SERPINs share a general frame of structure but have diverse functions that may be involved in normal biological and pathological processes such as blood coagulation, fibrinolysis, apoptosis, development, inflammation, and tumorigenesis [7]. A phylogenetic study of the SERPINs superfamily divided the eukaryotic SERPINs into 16 clades (termed A-P), 9 of which are found in humans [8]. Based on their activity or interaction with a target molecule, SERPINs may be classified into inhibitory or non-inhibitory SERPINs [8]. Inhibitory SERPINs, also known as “suicide” protease inhibitors insert part of their own reactive center loop (RCL) following cleavage by the protease, a hallmark of all inhibitory SERPINs, into the center of β-sheet A to form an extra strand thereby irreversibly inhibiting the enzyme [7]. Examples of inhibitory SERPINs include α1-antitrypsin and anti-thrombin among others [7]. Non-inhibitory SERPINs may function as storage proteins such as ovalbumin which is commonly found in chicken egg-white, hormone transporters such as cortisol-binding and thyroxine-binding globulins, and molecular chaperones such as heat shock protein 47 (HSP47).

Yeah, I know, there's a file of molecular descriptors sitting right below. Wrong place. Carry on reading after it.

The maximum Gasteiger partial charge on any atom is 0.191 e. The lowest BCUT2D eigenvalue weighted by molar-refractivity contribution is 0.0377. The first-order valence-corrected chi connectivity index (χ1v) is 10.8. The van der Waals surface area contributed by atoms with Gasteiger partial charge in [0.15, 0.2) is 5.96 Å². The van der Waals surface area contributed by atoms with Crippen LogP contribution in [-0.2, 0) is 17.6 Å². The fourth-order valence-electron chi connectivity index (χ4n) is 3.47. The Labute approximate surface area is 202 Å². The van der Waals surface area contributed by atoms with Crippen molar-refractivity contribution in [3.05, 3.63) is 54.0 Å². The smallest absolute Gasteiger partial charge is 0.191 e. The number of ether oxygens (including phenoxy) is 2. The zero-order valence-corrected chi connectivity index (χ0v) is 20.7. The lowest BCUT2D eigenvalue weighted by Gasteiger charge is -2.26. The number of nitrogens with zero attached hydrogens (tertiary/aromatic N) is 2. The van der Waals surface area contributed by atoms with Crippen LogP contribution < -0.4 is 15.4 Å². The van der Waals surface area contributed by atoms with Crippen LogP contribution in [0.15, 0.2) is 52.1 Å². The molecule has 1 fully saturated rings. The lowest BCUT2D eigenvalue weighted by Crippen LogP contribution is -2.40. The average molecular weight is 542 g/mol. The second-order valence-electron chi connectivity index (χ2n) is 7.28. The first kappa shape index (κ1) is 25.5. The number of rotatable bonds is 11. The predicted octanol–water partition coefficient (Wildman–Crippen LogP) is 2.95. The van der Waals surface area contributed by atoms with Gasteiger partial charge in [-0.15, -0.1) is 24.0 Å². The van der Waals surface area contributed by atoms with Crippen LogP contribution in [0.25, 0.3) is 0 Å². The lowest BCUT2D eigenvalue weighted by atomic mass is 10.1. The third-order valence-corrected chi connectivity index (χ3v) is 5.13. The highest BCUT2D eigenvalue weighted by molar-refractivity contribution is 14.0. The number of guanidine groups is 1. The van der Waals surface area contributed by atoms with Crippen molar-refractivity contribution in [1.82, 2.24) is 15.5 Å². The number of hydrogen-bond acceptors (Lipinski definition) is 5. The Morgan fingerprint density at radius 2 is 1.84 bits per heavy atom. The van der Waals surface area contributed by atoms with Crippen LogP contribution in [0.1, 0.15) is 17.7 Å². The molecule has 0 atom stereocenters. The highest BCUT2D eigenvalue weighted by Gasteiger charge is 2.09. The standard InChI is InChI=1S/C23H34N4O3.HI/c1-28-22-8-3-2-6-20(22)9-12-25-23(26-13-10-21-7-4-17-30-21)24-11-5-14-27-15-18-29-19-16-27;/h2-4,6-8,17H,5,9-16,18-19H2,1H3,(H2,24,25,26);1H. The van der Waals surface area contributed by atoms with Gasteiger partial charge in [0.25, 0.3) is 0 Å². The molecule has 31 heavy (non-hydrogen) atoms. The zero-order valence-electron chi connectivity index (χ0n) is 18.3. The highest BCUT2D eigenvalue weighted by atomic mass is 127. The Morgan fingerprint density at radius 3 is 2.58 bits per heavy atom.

To date, it remains unclear what turns a molecule into a TAA since it can be found intracellularly, on the cell surface bound or as a secreted protein [9]. As mentioned above, some of the members of SERPINs superfamily were previously characterized as antigens in cancer and autoimmune disease and as regulators of immune homeostasis [10-13]. For example, squamous cell carcinoma antigen-I is an inhibitory SERPIN that actively inhibits cathepsins L and V [7]. It is typically expressed by normal epithelial cells and B-cells, but it was shown to function as a TAA in hepatocarcinoma and cervical cancer [10,14,15]. In addition, it also functions as an autoantigen in two autoimmune diseases: psoriasis, a chronic inflammatory skin disease [11] and lupus erythematosus, a systemic autoimmune disease [16]. Interestingly, ovalbumin, a major storage glycoprotein in chicken’s egg, was demonstrated to be a driving antigen of egg allergies, the second most common food allergy in infants and young children [12,13]. Another SERPIN important for maintenance of immune homeostasis is centerin [17]. Centerin was shown to regulate the survival of naïve B-cells and the development of germinal centers of secondary lymphoid organs which are sites of B-cells differentiation. Finally, we have recently shown that re-expression of tumor suppressor maspin, an ovalbumin-like non-inhibitory SERPIN, in prostate tumor cells stimulates an antitumor immune response, leading to tumor elimination in vivo [18]. Moreover, maspin is an epithelial specific 42 kDa that acts as an endogenous inhibitor of histone deacetylase (HDAC1) [19,20].